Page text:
Do you wonder if all of that screen time your child is spending on their smartphone could be affecting their development? The first results of a new $300 million study funded by the National National Institutes of Health say it could.
Researchers at the University of California, San Diego tried to pinpoint how screen time affects the developing brains of young children. The study used MRI scans to track changes in the brains of children who use electronic devices in varying amounts of time.
The first scans and data released reveal that children who have more than seven hours of screen time per day are affected by a physical change to the brain - a form of premature thinning of the cortex. This is usually happening in later in the child's development, according to Dr. Gaya Dowling of the National Institutes of Health.
"We don't know if it's being caused by the screen time," Dowling told CBS' "60 Minutes." "We don't know yet if it's a bad thing. It won't be until we follow them over time that we will see if there are outcomes that are associated with the differences that we're seeing in this single snapshot."
Children who spent less time on their phones were also affected. The study showed that kids who had screentime of more than two hours a day had lower scores on language and cognitive tests.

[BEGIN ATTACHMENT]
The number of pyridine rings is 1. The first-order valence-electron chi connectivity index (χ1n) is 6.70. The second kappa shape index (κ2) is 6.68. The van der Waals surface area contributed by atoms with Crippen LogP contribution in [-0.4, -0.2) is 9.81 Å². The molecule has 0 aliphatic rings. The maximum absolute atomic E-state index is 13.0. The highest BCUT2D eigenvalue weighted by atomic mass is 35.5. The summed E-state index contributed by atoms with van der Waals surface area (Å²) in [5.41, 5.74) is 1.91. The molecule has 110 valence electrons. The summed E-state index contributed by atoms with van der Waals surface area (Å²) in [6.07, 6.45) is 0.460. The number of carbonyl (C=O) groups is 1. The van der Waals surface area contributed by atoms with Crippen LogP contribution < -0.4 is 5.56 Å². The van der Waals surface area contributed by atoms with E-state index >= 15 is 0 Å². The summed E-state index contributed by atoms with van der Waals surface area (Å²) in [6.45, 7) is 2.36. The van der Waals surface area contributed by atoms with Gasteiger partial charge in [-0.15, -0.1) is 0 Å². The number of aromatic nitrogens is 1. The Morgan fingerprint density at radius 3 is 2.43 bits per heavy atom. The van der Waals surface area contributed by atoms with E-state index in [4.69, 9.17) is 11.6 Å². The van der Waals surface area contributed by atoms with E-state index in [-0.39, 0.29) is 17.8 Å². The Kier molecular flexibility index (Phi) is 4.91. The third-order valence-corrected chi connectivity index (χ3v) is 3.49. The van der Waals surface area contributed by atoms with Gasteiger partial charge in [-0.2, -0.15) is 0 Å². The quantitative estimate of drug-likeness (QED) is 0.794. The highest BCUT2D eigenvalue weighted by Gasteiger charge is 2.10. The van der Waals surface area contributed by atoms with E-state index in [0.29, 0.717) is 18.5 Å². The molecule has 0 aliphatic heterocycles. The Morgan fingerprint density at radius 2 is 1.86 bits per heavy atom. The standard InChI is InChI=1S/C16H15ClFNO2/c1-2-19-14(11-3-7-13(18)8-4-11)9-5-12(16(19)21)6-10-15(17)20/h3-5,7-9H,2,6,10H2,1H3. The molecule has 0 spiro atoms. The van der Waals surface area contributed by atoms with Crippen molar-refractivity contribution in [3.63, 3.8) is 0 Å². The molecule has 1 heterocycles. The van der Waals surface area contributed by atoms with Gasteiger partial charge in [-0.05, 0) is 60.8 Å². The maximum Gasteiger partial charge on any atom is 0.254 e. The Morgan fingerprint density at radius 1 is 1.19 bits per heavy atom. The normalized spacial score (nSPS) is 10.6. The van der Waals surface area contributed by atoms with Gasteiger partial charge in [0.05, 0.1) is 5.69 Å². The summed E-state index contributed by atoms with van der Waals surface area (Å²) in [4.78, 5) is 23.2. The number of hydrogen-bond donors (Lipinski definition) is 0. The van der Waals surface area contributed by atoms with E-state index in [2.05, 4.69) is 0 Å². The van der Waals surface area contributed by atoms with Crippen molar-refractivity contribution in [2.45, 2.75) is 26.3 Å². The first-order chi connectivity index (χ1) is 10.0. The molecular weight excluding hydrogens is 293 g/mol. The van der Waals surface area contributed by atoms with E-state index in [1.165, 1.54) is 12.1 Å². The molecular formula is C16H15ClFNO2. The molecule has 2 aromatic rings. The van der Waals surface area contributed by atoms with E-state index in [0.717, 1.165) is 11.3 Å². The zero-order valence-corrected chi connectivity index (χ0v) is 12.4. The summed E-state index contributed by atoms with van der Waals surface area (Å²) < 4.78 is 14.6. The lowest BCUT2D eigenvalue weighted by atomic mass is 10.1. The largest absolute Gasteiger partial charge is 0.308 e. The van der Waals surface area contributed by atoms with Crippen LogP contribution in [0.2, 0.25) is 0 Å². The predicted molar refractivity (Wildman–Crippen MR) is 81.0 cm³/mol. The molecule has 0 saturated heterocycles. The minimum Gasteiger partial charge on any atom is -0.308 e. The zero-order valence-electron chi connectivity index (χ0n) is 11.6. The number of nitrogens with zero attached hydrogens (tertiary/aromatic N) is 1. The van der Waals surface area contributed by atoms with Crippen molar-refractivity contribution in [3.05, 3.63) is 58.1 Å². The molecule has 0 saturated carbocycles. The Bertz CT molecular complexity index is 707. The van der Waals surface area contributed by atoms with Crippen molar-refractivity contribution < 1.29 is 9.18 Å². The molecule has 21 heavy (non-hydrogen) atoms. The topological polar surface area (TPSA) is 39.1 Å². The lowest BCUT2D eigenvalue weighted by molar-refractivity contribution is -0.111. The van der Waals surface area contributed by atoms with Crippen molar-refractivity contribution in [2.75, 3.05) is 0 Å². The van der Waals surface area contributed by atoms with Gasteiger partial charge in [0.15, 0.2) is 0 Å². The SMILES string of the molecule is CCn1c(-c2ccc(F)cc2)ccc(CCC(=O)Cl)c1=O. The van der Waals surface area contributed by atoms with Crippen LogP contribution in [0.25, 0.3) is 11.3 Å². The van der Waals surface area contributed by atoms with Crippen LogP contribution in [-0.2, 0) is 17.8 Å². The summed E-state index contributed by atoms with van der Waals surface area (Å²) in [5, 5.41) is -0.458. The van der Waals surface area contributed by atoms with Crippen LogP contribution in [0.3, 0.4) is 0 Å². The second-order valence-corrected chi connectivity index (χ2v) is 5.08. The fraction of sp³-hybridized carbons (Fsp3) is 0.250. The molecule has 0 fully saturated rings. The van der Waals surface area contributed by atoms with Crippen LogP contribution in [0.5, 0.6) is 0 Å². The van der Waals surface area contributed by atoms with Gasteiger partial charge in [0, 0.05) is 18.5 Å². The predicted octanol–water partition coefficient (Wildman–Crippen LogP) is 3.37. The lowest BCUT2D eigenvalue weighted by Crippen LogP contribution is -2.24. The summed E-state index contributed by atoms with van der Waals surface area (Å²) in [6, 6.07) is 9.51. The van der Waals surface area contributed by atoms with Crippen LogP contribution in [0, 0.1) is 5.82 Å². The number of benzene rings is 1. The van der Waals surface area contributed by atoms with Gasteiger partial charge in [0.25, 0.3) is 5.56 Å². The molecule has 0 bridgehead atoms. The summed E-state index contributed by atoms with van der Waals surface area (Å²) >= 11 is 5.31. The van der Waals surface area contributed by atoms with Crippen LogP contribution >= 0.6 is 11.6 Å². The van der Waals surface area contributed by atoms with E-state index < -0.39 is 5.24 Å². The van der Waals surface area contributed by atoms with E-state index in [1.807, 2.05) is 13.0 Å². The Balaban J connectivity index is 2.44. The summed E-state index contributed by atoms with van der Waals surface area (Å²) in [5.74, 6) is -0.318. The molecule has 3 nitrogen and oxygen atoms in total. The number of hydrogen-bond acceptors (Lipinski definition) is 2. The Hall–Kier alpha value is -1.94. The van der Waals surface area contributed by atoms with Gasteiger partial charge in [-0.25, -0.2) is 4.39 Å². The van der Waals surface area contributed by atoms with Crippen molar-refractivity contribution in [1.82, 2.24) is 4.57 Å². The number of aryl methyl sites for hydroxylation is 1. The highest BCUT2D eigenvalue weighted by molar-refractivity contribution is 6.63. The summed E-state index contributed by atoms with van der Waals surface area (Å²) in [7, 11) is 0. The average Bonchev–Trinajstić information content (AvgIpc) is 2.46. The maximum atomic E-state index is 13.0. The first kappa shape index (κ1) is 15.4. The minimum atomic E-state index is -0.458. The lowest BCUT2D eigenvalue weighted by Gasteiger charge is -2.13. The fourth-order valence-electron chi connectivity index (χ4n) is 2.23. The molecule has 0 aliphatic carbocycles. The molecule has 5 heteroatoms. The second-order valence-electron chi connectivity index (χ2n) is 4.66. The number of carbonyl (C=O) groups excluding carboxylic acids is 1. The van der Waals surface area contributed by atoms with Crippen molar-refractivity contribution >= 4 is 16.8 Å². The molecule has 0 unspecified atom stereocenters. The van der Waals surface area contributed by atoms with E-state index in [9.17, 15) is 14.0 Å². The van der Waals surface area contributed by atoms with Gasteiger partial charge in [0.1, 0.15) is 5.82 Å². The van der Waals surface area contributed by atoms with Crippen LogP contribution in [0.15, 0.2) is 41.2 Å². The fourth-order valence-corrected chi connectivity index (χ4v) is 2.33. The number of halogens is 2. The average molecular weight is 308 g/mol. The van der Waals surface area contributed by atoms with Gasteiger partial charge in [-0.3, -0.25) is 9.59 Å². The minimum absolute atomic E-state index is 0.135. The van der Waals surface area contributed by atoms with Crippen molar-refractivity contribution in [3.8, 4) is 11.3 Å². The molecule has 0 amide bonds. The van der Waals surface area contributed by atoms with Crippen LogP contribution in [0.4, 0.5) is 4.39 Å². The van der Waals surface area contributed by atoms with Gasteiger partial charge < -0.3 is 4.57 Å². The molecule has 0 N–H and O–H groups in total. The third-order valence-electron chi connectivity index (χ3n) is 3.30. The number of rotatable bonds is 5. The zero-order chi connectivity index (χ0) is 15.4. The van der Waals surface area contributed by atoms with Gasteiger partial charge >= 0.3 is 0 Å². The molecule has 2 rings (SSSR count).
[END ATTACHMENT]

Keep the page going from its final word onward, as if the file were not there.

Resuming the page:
Although it will take years to fully get answers on the long-term effect of technology, the lead author of the American Academy of Pediatrics' most recent guidelines for electronic devices told CBS of his concern.
"In many ways, the concern that investigators like I have is that we're sort of in the midst of a natural kind of uncontrolled experiment on the next generation of children," Dr. Dimitri Christakis of Seattle Children's Hospital said.
It is estimated that American teenagers spend on average more than four and a half hours just on their phones every day. According to the Pew Research Center, many of these teens are also concerned about their addiction. The Pew survey found 54 percent of US teens said they spend too much time on their phones, and 60 percent of them consider spending too much time online to be a "major problem."